Pre-Clinical Development

    In the pre-clinical development phase, lab and animal testing is conducted to establish safety and toxicity profiles of lead compounds. The InhibiScreen Kinase Inhibitor Assay provides researchers with a phenotypically-relevant assay utilizing whole blood from donors (healthy or disease state), therefore potentially eliminating the frequency of failure once the compound reaches clinical testing.

    During the pre-clinical development of PWT143, Pathway Therapeutics incorporated basophil activation testing as a means to define specificity of their compound. PWT143 was found to be a novel selective inhibitor of PI3Kδ with low nanomolar potency and improved cellular activity when compared to CAL-101.4

    Clinical Development

    After hundreds of thousands of compounds are subjected to many rounds of testing, one compound makes it to the clinical development phase. It is in this phase that maximum tolerated doses, efficacy and safety are really put to the test. Utilizing InhibiScreen in the development stage allows for a better understanding of compound pharmacodynamics once administered to clinical study participants.

    During the phase 1 clinical trial of PRN1008, Principia Biopharma demonstrated continued suppression of IgE-stimulation of basophils four hours after administration of the compound. This provided insight into the pharmacodynamics associated with PRN1008 and supported further development for rheumatoid arthritis and other inflammatory and autoimmune diseases.5

    Conclusion

    As demonstrated by Gilead through the approval of Idelalisib, specificity and selectivity appears to play a pivotal role in the success of PI3K inhibitors in the clinic. There is a need for lipid kinase inhibitor screening assays to provide insight into the specificity and selectivity of compounds in development. Basophil activation testing has been used by several pharmaceutical companies to confirm compound specificity through different stages of the drug development process. The InhibiScreen Kinase Inhibitor Assay is a validated tool to measure the potency and selectivity of kinase inhibitors, and is useful for improving the kinase inhibitor development process as a whole.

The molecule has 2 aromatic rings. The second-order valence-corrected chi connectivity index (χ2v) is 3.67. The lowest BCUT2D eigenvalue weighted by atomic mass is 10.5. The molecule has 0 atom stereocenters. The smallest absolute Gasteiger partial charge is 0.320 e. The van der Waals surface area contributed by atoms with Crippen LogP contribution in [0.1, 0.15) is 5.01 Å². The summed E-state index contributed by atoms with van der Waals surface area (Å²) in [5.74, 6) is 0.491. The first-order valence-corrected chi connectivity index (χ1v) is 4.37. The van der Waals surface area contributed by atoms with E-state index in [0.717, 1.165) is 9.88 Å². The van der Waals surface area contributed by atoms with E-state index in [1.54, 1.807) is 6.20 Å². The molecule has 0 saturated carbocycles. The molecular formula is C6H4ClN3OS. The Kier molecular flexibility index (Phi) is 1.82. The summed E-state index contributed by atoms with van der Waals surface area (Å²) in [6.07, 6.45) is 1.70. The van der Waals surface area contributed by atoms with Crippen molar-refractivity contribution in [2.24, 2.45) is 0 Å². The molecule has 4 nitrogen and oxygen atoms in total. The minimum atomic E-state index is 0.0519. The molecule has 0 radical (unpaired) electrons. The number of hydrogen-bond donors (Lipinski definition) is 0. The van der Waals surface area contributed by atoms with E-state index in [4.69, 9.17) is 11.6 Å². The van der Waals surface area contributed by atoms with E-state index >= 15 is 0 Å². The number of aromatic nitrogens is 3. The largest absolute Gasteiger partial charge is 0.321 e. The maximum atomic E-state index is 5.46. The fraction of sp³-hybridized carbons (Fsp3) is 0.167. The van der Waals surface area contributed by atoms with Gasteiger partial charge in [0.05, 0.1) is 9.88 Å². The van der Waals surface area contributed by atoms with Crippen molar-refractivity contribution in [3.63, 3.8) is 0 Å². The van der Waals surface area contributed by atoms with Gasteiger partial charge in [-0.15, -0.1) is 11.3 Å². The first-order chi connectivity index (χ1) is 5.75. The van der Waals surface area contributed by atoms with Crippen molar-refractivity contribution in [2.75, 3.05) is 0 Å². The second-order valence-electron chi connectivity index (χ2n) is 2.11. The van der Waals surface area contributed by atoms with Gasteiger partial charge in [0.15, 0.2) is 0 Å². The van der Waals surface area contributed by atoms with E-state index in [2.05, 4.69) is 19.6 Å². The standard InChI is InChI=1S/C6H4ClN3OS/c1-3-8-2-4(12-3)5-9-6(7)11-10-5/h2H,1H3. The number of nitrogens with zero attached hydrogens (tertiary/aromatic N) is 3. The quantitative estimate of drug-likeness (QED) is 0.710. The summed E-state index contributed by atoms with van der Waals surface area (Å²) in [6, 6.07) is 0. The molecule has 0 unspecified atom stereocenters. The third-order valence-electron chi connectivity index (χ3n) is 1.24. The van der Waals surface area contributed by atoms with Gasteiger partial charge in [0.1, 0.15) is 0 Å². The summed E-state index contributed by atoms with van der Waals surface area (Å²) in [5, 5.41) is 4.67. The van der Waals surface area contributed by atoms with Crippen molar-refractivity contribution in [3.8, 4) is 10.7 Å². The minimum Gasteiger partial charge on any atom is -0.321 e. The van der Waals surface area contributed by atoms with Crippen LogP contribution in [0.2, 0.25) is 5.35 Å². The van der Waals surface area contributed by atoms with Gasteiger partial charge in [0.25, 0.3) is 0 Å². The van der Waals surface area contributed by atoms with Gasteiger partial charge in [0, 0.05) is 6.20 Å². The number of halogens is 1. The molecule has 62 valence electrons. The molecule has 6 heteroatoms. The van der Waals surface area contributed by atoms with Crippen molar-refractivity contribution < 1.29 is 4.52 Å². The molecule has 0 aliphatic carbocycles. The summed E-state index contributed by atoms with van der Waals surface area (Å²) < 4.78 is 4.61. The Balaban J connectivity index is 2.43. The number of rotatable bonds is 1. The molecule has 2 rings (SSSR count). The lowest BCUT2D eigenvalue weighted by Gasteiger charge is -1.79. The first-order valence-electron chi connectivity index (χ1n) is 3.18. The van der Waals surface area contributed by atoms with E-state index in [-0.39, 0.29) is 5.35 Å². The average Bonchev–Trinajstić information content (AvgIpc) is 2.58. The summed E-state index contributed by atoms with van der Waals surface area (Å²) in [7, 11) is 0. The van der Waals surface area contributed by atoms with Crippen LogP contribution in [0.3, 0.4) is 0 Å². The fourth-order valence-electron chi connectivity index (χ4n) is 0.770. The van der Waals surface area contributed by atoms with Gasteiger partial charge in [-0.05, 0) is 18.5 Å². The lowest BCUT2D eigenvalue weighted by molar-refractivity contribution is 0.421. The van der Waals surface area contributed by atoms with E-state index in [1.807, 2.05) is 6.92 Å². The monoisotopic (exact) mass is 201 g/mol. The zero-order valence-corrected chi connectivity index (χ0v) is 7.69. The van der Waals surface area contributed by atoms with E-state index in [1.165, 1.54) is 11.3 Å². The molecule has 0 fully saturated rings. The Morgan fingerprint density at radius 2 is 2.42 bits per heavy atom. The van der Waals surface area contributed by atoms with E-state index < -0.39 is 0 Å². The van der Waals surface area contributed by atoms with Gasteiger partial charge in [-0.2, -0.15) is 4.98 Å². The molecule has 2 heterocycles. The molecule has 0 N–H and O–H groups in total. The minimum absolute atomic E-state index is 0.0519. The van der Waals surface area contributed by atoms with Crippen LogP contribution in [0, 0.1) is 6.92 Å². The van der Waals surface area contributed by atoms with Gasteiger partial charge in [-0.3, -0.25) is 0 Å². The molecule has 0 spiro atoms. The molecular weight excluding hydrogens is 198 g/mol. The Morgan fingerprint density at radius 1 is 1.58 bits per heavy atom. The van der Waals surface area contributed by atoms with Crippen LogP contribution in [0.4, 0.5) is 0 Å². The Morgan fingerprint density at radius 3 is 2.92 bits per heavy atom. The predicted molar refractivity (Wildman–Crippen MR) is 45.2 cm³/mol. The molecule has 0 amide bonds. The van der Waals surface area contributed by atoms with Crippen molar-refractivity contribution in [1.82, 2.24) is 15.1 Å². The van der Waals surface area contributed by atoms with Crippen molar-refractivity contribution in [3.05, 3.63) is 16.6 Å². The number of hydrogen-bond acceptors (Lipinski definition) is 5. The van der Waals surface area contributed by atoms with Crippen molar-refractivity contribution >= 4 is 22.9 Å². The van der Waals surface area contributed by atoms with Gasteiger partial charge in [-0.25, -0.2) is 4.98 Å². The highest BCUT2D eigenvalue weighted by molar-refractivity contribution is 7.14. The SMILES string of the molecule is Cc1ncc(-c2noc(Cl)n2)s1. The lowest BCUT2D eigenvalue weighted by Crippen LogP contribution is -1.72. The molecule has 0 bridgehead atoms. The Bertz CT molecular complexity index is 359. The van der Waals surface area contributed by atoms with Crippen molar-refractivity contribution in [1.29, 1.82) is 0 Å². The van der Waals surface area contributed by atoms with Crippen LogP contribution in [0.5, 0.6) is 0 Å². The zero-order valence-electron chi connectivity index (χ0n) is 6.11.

References

    1. DiMasi. (2014). Innovation in the Pharmaceutical Industry: New Estimates of R&D Costs. [Briefing]. Tufts Center for the Study of Drug Development.
    2. U.S. Food and Drug Administration. (2014). FDA Approves Zydelig for Three Types of Blood Cancers. [Press Release]. U.S. Food and Drug Administration.
    3. Lannutti et al. (2011). CAL-101, a p110δ phosphatidylinositol-3-kinase inhibitor for the treatment of B-cell malignancies, inhibits PI3K signaling and cellular viability. Blood, 117(2), 591-4.
    4. O’Farrell et al. (2012). Preclinical characterization of PWT143, a novel selective and potent phosphatidylinositol 3-kinase delta (PI3K delta) inhibitor with ex-vivo activity in hematologic malignancies. [ASH 2012 Scientific Poster]. Pathway Therapeutics.
    5. Smith et al. (2015). A phase 1 clinical trial of PRN1008, an oral, reversible, covalent BTK inhibitor demonstrates clinical safety and therapeutic levels of BTK occupancy without sustained systemic exposure. [EULAR 2015 Scientific Poster]. Principia Biopharma.